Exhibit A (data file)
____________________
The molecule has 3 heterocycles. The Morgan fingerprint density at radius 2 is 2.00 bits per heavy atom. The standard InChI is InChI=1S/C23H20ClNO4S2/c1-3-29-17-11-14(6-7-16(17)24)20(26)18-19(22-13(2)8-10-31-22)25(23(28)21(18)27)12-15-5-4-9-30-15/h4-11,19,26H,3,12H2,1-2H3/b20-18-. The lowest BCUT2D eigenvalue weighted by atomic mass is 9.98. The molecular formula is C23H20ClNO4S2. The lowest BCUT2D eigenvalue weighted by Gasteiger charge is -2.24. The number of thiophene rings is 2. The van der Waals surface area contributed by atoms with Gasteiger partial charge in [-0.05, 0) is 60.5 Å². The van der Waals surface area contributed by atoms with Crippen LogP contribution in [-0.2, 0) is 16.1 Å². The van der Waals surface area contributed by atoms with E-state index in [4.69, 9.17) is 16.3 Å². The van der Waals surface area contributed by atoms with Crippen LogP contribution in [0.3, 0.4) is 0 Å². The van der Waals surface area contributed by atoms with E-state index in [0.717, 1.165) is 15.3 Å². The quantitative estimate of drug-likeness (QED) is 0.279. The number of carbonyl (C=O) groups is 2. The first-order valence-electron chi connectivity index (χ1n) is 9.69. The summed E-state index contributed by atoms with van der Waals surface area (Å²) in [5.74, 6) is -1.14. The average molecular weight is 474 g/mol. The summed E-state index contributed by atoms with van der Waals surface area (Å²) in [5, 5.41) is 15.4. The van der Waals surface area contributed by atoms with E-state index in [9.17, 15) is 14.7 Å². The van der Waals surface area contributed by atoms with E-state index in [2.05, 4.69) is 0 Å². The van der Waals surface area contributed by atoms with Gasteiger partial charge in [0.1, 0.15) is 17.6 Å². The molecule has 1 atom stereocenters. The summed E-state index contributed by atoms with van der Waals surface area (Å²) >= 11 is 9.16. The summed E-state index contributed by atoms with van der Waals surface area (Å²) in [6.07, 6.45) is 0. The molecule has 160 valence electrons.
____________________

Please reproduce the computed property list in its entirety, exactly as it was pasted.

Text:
The molecule has 3 heterocycles. The Morgan fingerprint density at radius 2 is 2.00 bits per heavy atom. The standard InChI is InChI=1S/C23H20ClNO4S2/c1-3-29-17-11-14(6-7-16(17)24)20(26)18-19(22-13(2)8-10-31-22)25(23(28)21(18)27)12-15-5-4-9-30-15/h4-11,19,26H,3,12H2,1-2H3/b20-18-. The lowest BCUT2D eigenvalue weighted by atomic mass is 9.98. The molecular formula is C23H20ClNO4S2. The lowest BCUT2D eigenvalue weighted by Gasteiger charge is -2.24. The number of thiophene rings is 2. The van der Waals surface area contributed by atoms with Gasteiger partial charge in [-0.05, 0) is 60.5 Å². The van der Waals surface area contributed by atoms with Crippen LogP contribution in [-0.2, 0) is 16.1 Å². The van der Waals surface area contributed by atoms with E-state index in [4.69, 9.17) is 16.3 Å². The van der Waals surface area contributed by atoms with Crippen LogP contribution in [0.3, 0.4) is 0 Å². The van der Waals surface area contributed by atoms with E-state index in [0.717, 1.165) is 15.3 Å². The quantitative estimate of drug-likeness (QED) is 0.279. The number of carbonyl (C=O) groups is 2. The first-order valence-electron chi connectivity index (χ1n) is 9.69. The summed E-state index contributed by atoms with van der Waals surface area (Å²) in [5.74, 6) is -1.14. The average molecular weight is 474 g/mol. The summed E-state index contributed by atoms with van der Waals surface area (Å²) in [5, 5.41) is 15.4. The van der Waals surface area contributed by atoms with E-state index in [9.17, 15) is 14.7 Å². The van der Waals surface area contributed by atoms with E-state index in [2.05, 4.69) is 0 Å². The van der Waals surface area contributed by atoms with Gasteiger partial charge in [0.1, 0.15) is 17.6 Å². The molecule has 1 atom stereocenters. The summed E-state index contributed by atoms with van der Waals surface area (Å²) >= 11 is 9.16. The summed E-state index contributed by atoms with van der Waals surface area (Å²) in [6.07, 6.45) is 0. The molecule has 160 valence electrons.